The basic-simulator, when compiled, is a self-contained jar capable of running complete simulations. It runs locally on one machine and is therefore well suited for rapid testing and debugging.
After cloning and building the basic-simulator repository, the program can be started using the
run.sh script inside
The basic-simulator project is a Maven project. It is thus built using
mvn clean install -s settings.xml. TODO link to maven tutorial.
The following window should open:
The browser on the left shows the content of the folders that are alongside the
basic-simulator.jar file. The OSM maps can be visualized by selecting them. When selecting a scenario, it will immediately load the corresponding simulation and show simulation controls at the top. Using these, simulations can be started, paused and reset. The speed at which the simulation should run can also be set.
The map visualization can be used to copy coordinates (for scenarios).
The basic-simulator JAR can be used in a CLI fashion to run simulations without the GUI.
Just pass the path to a scenario file as argument when running the simulator. This can be done with the
run script of the install folder or by making the proper underlying java call.
The result (SUCCESS/FAILURE) of the simulation will be printed and the return value will be different than 0 on failure (to use in CI, ...).
Next: Simulation Configuration
The basic-simulator setup is local and self-contained. This allows you to run the java debugger on the jar.
For this create a Run/Debug configuration that executes the jar and specify a folder in which to run it. (Ex: the install folder inside the basic-simulator project). You can then start the simulator in normal or debug mode, set breakpoints and step through almost the entire code.
This can be done with any editor/debugger. The following sections give examples on how to do this with VSCode and IntelliJ.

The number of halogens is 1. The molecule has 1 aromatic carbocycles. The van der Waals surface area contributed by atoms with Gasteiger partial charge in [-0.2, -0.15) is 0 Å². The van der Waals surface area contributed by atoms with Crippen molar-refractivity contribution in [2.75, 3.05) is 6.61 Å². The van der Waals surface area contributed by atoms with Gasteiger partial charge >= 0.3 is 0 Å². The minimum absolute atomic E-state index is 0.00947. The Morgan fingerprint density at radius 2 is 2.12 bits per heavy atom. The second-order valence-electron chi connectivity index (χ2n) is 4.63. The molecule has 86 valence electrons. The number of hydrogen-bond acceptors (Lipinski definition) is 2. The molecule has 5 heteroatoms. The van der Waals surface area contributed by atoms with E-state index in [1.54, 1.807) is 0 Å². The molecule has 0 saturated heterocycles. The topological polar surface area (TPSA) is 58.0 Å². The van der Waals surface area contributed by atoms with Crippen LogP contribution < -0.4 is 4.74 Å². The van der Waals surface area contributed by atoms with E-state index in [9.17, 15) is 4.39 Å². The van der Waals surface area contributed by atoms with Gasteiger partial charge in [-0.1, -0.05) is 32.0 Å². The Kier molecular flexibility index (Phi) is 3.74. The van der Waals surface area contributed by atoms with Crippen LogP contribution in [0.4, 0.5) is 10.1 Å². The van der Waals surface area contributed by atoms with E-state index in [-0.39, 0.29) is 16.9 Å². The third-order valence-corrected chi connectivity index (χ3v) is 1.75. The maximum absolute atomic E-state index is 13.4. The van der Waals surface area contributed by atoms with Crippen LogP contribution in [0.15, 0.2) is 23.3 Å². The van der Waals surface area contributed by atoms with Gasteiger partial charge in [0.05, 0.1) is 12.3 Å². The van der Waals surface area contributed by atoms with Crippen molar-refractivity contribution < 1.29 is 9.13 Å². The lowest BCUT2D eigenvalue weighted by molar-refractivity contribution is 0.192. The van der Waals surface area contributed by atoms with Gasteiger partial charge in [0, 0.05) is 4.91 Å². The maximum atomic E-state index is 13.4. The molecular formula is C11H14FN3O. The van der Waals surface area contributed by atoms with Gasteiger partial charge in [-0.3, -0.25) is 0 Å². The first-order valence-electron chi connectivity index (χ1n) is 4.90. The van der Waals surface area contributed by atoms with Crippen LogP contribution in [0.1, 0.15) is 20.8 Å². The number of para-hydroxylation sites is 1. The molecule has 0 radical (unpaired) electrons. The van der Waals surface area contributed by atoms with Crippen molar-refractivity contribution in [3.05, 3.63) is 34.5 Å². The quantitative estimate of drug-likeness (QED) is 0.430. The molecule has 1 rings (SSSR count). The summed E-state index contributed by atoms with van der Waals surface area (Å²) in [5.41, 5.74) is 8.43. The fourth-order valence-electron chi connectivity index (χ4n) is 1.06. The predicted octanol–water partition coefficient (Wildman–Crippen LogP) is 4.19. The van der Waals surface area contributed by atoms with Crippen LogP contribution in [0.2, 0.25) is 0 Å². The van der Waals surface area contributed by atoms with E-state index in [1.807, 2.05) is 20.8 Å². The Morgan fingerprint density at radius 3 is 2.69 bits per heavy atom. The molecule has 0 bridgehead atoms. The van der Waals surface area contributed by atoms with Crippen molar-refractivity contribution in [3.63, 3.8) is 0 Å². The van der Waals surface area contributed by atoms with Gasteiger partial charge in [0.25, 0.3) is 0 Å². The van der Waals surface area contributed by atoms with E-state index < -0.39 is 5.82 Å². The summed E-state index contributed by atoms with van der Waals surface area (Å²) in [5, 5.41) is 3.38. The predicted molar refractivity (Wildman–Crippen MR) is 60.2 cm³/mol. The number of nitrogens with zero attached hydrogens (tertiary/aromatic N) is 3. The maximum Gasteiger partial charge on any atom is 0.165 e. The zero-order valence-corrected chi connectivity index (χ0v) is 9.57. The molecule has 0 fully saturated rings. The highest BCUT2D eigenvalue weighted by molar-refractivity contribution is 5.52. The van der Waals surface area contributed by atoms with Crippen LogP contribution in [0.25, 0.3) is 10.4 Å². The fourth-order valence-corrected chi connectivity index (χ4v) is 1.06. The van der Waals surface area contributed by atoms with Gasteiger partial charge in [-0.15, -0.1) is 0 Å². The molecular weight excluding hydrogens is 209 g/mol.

It is recommended to run the debugger on the jar and not directly in the editor, since there might be problems with the dependencies otherwise.
Debugging with VSCode
The basic-simulator contains a default
This debugging configuration assumes the simulator is built and the jar lies in the
install folder (this is the default behavior when running
mvn install ...).
This launch configuration can be started in the Run and Debug tab of VSCode.
Tip: Setting breakpoints in the classes of dependencies is not trivial in VSCode. A trick to do so involves the following:
- In a class of the basic-simulator project (ex:
App.java), create a dummy variable of the class you want to set a breakpoint in.
Ctrl+clickon the type name, this will open the
.classfile of the class. You can then set your breakpoints.
As example, to set a breakpoint in the constructor or
measuredCycle()function of the TCPBackend.java class of the hardware-emulator, you can temporarily create this dummy variable anywhere in the basic-simulator (ex: App.java):
TCPBackend dummy;. Then
TCPBackendshould open the
TCPBackend.classfile. (If the Java extension for VSCode is installed).
Once the breakpoint is set, the class file and the breakpoint will remain accessible in the breakpoints list in the Run and Debug tab.
Debugging with IntelliJ
IntelliJ configuration example for running the jar in the install folder:
Debugging the hardware_emulator
The hardware_emulator is C++ code run as native-library inside the simulator.
The steps to step through/set breakpoints in the hardware_emulator are a bit more complex:
- Build the hardware_emulator in debug mode.
- Replace the
hardware_emulator_libfile alongside the basic-simulator jar with the debug version.
- Start the basic-simulator.
- Attach to the Java thread of the simulator with a C++ debugger.
- Set your breakpoints in the C++ project, run the simulator.
- To return to using the default release version of the hardware_emulator, just delete the library alongside the basic-simulator jar; it will be re-exported.
This is easily done in the Visual Studio solution for the hardware_emulator.
For this, open the
hardware_emulator.sln solution in the build directory of the hardware_emulator. Then attach to the simulator thread by going to
Debug -> Attach to Process and searching for java in the filter.
For other debuggers, if they require a process id to attach to, this id can easily be found by running
jps (Java process utility).
Next: Simulation Configuration